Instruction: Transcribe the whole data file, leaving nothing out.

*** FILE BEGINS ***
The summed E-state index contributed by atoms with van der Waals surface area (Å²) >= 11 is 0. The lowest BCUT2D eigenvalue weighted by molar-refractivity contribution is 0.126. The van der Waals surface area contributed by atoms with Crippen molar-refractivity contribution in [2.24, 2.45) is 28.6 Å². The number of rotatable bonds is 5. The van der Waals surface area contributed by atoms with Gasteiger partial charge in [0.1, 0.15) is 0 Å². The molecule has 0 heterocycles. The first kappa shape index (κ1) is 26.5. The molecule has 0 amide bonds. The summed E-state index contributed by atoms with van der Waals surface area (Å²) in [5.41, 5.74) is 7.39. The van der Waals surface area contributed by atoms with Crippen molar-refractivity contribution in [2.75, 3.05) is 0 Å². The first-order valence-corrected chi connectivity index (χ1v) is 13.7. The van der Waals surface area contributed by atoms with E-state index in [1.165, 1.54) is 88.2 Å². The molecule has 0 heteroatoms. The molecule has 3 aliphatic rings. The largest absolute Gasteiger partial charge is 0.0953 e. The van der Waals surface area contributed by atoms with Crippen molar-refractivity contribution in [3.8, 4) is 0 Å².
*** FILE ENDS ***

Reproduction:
The summed E-state index contributed by atoms with van der Waals surface area (Å²) >= 11 is 0. The lowest BCUT2D eigenvalue weighted by molar-refractivity contribution is 0.126. The van der Waals surface area contributed by atoms with Crippen molar-refractivity contribution in [2.24, 2.45) is 28.6 Å². The number of rotatable bonds is 5. The van der Waals surface area contributed by atoms with Gasteiger partial charge in [0.1, 0.15) is 0 Å². The molecule has 0 heterocycles. The first kappa shape index (κ1) is 26.5. The molecule has 0 amide bonds. The summed E-state index contributed by atoms with van der Waals surface area (Å²) in [5.41, 5.74) is 7.39. The van der Waals surface area contributed by atoms with Crippen molar-refractivity contribution in [2.75, 3.05) is 0 Å². The first-order valence-corrected chi connectivity index (χ1v) is 13.7. The van der Waals surface area contributed by atoms with E-state index in [1.165, 1.54) is 88.2 Å². The molecule has 0 heteroatoms. The molecule has 3 aliphatic rings. The largest absolute Gasteiger partial charge is 0.0953 e. The van der Waals surface area contributed by atoms with Crippen molar-refractivity contribution in [3.8, 4) is 0 Å².